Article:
Private motor book losses and volcanic ash claims contributed to poor performance

Fortis UK chief executive Barry Smith has insisted that his company’s fortunes are improving despite a sharp drop in profitability and a worsening combined ratio in the general insurance business, Fortis Insurance Ltd (FIL), in the first half of 2010.

Fortis UK’s profit before tax slumped almost 68% to £8.4m from £26m in the same period last year. FIL’s combined ratio increased 2.1 points to 106.5% from 104.4%.

The result was due to poor performance in the private motor book, weather-related escape-of-water losses at the beginning of the year, £1.5m in volcanic ash claims and a £9.6m decline in realised capital gains compared with the first half of 2009.

Some £3.4m in set-up costs for Fortis’s new partnership with Tesco Bank were included in the first-half 2010 results.

Smith contended that year-on-year comparison is distorted by the fact that the company had not yet started responding to rising bodily injury claims in the motor book in the first half of last year.

“The half-year results last year were probably not fully reflective of the early way in which we picked up the increase in injury costs for motor,” he said.

Smith said Fortis pushed through average rate increases of 20.9% in 2009, and has boosted them by 13.6% in H1 this year. The company has not had to raise reserves to counter rising claims.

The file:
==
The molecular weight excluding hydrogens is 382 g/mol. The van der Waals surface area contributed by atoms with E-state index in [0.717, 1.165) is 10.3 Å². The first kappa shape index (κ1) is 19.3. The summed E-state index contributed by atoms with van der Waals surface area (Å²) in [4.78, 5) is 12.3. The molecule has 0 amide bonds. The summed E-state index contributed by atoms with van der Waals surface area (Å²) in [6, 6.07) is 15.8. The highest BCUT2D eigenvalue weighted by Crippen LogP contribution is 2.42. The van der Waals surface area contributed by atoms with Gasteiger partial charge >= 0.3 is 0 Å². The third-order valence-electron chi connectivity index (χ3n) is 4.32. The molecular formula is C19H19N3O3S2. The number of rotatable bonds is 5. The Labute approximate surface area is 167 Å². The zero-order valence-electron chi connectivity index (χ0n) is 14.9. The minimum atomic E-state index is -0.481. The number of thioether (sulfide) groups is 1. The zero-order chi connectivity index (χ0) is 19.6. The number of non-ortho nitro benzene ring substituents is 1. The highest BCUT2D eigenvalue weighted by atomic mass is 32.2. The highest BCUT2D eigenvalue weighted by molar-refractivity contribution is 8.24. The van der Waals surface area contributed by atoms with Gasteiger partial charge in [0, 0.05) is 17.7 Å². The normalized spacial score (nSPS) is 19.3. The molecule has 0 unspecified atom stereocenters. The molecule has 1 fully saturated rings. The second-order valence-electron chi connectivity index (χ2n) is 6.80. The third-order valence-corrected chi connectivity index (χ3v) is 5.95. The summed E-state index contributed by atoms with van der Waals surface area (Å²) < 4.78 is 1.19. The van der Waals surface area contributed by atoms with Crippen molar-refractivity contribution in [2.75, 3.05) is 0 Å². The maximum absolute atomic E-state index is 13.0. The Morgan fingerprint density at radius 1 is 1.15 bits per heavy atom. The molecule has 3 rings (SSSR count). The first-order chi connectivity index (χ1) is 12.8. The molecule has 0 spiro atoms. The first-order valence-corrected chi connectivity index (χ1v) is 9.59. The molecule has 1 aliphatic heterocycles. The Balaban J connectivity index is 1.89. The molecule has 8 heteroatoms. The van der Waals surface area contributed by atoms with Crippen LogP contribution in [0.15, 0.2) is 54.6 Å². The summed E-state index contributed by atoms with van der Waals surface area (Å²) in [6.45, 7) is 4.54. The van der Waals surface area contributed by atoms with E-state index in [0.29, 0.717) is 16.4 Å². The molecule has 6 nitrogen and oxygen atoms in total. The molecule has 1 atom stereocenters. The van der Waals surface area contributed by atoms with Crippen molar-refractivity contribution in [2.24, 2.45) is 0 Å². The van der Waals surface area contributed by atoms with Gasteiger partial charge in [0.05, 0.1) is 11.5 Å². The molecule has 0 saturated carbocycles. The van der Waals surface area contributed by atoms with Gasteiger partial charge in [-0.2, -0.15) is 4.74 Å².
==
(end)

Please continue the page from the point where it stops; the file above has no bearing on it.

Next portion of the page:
Smith also pointed to the fact that Fortis UK’s performance had improved in the second quarter of 2010 compared to the first quarter.

The company made a profit of £11.5m in the second quarter compared to a loss of £3.2m in the first, while the combined ratio improved to 102.9% from 110.2%.

Smith said the second quarter benefited from both the lack of weather-related claims and the effects of the underwriting actions on the motor book.

Smith also denied that the company’s rapid expansion in commercial lines, when rates are generally softening and many competitors are pulling back, is cause for concern.

FIL’s commercial lines gross written premium increased 49.8% to £80.2m from £53.5m.

Smith said: “Historically, the profit flows from commercial lines have been very healthy. Historical profitability is plainly being put under pressure.”

He added: “We are in a different position in that we have a strong, low-cost, high-quality business model.

“We are not relying on the super-profits that were previously flowing from some of the commercial lines.”